MODERN ART AND PREHISTORY
IMPRESSIONS AND EMOTIONS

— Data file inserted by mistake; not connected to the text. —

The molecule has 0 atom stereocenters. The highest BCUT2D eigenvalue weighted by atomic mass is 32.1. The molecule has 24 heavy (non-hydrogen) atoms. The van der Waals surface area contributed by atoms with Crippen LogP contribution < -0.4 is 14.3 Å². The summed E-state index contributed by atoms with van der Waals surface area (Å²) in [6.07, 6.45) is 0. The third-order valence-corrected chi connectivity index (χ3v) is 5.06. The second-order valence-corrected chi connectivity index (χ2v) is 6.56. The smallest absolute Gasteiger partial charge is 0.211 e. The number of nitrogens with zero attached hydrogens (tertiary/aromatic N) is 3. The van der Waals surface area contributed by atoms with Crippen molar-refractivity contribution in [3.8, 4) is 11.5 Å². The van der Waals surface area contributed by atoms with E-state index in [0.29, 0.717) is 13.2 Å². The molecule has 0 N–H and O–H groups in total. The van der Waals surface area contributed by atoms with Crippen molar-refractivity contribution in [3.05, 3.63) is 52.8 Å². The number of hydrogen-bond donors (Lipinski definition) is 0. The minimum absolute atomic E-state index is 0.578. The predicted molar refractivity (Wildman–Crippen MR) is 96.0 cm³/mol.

When Prehistory burst onto the scene in the middle of the 19ᵗʰ century there was a huge collective shock. No, the world had not been created in seven days; it was obviously too short a time. From that day on, Prehistory began to have a profound and confusing impact on modern man. Modern art has sometimes “translated” this shock, since artists express things they are obsessed by instead of bottling up their emotions. That is the road of research that Rémi Labrousse, modern art historian, embarked on. Last autumn he invited us to share the fruits of his research during a lecture he gave at the Pôle d'Interprétation de la Préhistoire in Les Eyzies: a follow-up to the group exhibition entitled “Préhistoire, une Énigme Moderne” held last summer at the Centre Pompidou in Paris. According to him, modern art, deeply affected by prehistoric art, reveals a sensitivity to this rich past, unlike History, reversing any linear vision of progress and imposing the idea of a loop, and therefore infinity. You can’t put a date to art. It just IS.